Beyond the classical negotiations, Paris will have to face a much more tricky issue, the dramatic loss of confidence -perhaps irreversible- that is building up in overseas territories. The Guadeloupian population feels deeply insulted and is waiting for very strong signals and measures. France has to work on symbols as well as economic issues if even a semblance of the existing relationship is to survive. In 2003, the Guadeloupian population rejected a referendum on autonomy. Guadeloupe, and this is an important distinction, is not asking for independence but equality of treatment and recognition. During the ongoing protests, very few leaders are calling for independence. Although the relationship with Paris has always been confrontational, the Guadeloupian identity is not built on the rejection of mainland France. However, President Sarkozy declared that the issue of the island’s autonomy will be discussed within the frame of the overseas commission.

A first step would be to give the initiative to people from the region. As of now, there are only people from mainland France working in the Ministry for the Overseas. Moreover, the question of the island’s highest public responsibilities, systematically awarded to non Guadeloupians, will soon have to be tackled. The government has to send a message of meaningful integration instead of pursuing what is considered by many as little more than “charity policies.” This challenge of recovering people’s confidence as genuine citizens of France will be as hard as rehabilitating the economic life of the island. Paris has now said to Guadeloupe that the issue will have its priority in the coming weeks. Yet, the situation is still tense. Moreover, Martinique is beginning to simmer and may get worse as violent confrontations occurred, confirming the government’s fear of contagion, as well as proving that only a well-thought out and sensible global solution would provide adequate response.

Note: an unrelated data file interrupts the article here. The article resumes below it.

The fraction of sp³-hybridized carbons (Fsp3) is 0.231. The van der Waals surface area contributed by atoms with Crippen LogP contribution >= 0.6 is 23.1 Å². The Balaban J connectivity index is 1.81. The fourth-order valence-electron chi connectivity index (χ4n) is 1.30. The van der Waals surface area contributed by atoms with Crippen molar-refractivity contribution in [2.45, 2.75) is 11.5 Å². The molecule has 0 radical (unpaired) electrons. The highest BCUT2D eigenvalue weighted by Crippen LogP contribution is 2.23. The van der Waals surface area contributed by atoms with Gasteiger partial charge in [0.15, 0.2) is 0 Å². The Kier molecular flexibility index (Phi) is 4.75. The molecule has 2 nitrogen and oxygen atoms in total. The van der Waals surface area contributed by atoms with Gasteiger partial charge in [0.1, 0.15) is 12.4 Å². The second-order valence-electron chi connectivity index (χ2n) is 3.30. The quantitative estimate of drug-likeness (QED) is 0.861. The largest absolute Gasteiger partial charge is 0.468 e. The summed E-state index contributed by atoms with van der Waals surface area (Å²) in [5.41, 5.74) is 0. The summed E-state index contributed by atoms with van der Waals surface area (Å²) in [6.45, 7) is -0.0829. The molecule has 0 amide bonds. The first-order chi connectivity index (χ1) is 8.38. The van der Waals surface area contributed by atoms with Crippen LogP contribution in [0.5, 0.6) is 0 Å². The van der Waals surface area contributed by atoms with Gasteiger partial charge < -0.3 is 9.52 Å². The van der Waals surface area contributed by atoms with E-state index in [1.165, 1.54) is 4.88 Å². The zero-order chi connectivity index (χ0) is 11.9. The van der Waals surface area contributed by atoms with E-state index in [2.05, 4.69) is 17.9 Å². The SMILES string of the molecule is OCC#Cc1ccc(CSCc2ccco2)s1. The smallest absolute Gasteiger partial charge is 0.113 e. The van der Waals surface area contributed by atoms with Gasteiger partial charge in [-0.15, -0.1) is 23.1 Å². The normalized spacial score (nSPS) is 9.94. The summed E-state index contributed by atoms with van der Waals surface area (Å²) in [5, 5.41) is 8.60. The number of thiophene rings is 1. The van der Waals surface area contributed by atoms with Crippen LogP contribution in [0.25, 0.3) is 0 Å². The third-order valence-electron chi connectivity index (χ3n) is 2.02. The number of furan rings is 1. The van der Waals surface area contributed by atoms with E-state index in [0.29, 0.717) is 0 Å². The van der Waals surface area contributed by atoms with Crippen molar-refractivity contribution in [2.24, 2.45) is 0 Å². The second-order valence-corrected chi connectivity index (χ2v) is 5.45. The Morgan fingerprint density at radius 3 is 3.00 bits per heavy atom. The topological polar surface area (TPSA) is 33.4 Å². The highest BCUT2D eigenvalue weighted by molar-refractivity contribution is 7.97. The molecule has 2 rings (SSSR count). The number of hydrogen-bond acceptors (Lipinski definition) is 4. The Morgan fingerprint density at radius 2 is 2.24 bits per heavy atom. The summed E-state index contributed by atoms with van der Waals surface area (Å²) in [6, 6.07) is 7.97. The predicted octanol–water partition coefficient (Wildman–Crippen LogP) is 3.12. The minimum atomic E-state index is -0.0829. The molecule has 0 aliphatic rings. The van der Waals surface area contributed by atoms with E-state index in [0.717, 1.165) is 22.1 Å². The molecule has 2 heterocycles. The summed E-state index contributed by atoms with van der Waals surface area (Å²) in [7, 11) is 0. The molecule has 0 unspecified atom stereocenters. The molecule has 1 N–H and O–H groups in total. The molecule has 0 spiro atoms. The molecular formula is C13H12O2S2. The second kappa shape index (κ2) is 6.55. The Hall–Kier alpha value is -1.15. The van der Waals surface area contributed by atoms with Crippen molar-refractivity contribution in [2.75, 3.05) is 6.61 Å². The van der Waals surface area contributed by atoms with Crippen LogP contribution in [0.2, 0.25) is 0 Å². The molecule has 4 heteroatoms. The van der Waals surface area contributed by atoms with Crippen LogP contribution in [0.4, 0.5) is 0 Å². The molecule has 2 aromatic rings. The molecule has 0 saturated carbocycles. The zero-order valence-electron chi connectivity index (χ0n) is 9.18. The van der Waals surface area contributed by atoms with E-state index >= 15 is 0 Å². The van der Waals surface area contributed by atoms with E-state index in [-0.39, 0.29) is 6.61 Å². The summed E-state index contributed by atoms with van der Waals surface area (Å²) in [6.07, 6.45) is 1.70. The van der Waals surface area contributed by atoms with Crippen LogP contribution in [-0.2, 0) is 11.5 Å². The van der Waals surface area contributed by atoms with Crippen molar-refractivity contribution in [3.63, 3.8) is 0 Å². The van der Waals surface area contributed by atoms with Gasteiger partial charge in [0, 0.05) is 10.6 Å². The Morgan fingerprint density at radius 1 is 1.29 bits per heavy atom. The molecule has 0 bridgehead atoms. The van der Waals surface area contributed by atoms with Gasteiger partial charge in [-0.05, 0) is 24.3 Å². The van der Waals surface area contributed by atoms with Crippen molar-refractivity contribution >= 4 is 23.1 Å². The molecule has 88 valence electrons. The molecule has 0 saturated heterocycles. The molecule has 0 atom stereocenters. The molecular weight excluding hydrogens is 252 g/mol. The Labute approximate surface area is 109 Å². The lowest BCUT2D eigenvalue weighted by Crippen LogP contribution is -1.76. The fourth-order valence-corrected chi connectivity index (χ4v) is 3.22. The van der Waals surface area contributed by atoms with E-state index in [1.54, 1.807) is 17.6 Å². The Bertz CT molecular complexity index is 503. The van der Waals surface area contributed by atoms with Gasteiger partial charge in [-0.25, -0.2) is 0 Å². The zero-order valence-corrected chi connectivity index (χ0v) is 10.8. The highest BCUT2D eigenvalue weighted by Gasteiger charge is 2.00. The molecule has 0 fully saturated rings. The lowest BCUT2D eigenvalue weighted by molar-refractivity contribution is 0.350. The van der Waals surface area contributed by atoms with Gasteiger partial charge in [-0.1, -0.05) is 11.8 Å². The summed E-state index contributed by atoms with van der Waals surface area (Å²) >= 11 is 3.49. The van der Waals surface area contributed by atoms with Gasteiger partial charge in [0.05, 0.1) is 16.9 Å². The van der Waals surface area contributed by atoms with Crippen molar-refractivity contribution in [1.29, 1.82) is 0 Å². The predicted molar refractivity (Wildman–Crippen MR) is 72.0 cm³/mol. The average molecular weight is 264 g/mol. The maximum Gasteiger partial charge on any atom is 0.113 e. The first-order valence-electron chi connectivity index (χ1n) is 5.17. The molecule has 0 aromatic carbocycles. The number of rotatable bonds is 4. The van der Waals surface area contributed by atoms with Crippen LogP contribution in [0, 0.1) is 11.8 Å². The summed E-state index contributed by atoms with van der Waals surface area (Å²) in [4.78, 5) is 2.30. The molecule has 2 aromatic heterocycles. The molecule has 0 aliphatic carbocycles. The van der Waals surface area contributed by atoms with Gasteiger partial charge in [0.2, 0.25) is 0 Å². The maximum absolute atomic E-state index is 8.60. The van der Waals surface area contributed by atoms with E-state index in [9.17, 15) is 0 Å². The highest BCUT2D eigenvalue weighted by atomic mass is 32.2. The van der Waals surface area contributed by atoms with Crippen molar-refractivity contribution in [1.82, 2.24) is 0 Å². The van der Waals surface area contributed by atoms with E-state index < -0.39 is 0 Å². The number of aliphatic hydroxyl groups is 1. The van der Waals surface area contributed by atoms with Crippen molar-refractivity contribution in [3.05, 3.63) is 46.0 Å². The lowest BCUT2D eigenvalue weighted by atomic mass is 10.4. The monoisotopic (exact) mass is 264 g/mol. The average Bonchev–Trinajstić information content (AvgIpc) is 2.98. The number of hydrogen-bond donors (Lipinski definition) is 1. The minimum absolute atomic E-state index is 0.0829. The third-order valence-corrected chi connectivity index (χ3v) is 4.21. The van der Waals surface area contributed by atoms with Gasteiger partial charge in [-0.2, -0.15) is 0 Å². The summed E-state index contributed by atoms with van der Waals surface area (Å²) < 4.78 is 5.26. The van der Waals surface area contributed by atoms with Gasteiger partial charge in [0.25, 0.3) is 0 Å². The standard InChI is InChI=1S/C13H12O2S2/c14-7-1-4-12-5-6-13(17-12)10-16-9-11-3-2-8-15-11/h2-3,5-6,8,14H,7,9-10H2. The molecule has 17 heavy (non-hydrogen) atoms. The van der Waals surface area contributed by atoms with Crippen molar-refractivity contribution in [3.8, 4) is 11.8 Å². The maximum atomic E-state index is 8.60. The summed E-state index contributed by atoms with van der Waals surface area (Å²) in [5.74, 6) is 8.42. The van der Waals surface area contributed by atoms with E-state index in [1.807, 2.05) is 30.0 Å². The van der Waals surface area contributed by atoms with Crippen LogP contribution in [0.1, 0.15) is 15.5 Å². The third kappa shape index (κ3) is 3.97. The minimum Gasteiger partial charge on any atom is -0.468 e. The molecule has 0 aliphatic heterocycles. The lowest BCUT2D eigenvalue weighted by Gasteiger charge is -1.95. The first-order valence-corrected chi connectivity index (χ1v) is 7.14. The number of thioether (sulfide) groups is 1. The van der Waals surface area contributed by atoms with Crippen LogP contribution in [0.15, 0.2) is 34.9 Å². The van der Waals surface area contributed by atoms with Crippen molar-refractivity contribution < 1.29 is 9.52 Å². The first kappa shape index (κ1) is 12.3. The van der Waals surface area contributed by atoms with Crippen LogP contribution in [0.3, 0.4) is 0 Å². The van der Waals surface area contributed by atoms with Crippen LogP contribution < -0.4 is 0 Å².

This analysis was prepared by Romain Le Cour Grandmaison
March 2nd, 2009
Word Count: 3000


The Final Week of Negotiations

A tentative agreement was reached  In the wee hours of Friday morning, February 27. After the tentative agreement was announced, there was great joy and celebration in the streets of Guadeloupe. But over the weekend, the French authorities, through the French-appointed Prefect and the main employers' association, the MEDEF, went to the media to announce that an agreement had been reached and that everyone should go back to work on Monday.